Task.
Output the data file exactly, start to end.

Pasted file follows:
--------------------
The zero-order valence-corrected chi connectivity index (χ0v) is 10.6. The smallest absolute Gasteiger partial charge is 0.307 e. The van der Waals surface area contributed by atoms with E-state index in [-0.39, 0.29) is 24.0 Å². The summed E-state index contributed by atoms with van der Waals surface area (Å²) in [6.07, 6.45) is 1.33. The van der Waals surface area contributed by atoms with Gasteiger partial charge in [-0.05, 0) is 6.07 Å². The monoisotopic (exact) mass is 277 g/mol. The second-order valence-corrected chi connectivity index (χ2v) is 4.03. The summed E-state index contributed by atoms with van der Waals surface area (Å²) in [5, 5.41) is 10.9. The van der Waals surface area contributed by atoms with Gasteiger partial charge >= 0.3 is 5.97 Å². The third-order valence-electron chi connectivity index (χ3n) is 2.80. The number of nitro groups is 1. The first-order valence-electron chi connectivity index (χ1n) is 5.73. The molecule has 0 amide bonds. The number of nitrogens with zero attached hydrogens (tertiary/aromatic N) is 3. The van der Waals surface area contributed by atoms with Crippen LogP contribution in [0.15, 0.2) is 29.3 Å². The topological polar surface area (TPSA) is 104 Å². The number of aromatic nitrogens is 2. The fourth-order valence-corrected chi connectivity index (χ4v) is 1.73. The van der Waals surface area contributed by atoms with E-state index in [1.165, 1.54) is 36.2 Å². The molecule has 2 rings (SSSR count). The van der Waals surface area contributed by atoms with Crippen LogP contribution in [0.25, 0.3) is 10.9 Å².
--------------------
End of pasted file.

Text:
The zero-order valence-corrected chi connectivity index (χ0v) is 10.6. The smallest absolute Gasteiger partial charge is 0.307 e. The van der Waals surface area contributed by atoms with E-state index in [-0.39, 0.29) is 24.0 Å². The summed E-state index contributed by atoms with van der Waals surface area (Å²) in [6.07, 6.45) is 1.33. The van der Waals surface area contributed by atoms with Gasteiger partial charge in [-0.05, 0) is 6.07 Å². The monoisotopic (exact) mass is 277 g/mol. The second-order valence-corrected chi connectivity index (χ2v) is 4.03. The summed E-state index contributed by atoms with van der Waals surface area (Å²) in [5, 5.41) is 10.9. The van der Waals surface area contributed by atoms with Gasteiger partial charge >= 0.3 is 5.97 Å². The third-order valence-electron chi connectivity index (χ3n) is 2.80. The number of nitro groups is 1. The first-order valence-electron chi connectivity index (χ1n) is 5.73. The molecule has 0 amide bonds. The number of nitrogens with zero attached hydrogens (tertiary/aromatic N) is 3. The van der Waals surface area contributed by atoms with Crippen LogP contribution in [0.15, 0.2) is 29.3 Å². The topological polar surface area (TPSA) is 104 Å². The number of aromatic nitrogens is 2. The fourth-order valence-corrected chi connectivity index (χ4v) is 1.73. The van der Waals surface area contributed by atoms with E-state index in [1.165, 1.54) is 36.2 Å². The molecule has 2 rings (SSSR count). The van der Waals surface area contributed by atoms with Crippen LogP contribution in [0.25, 0.3) is 10.9 Å².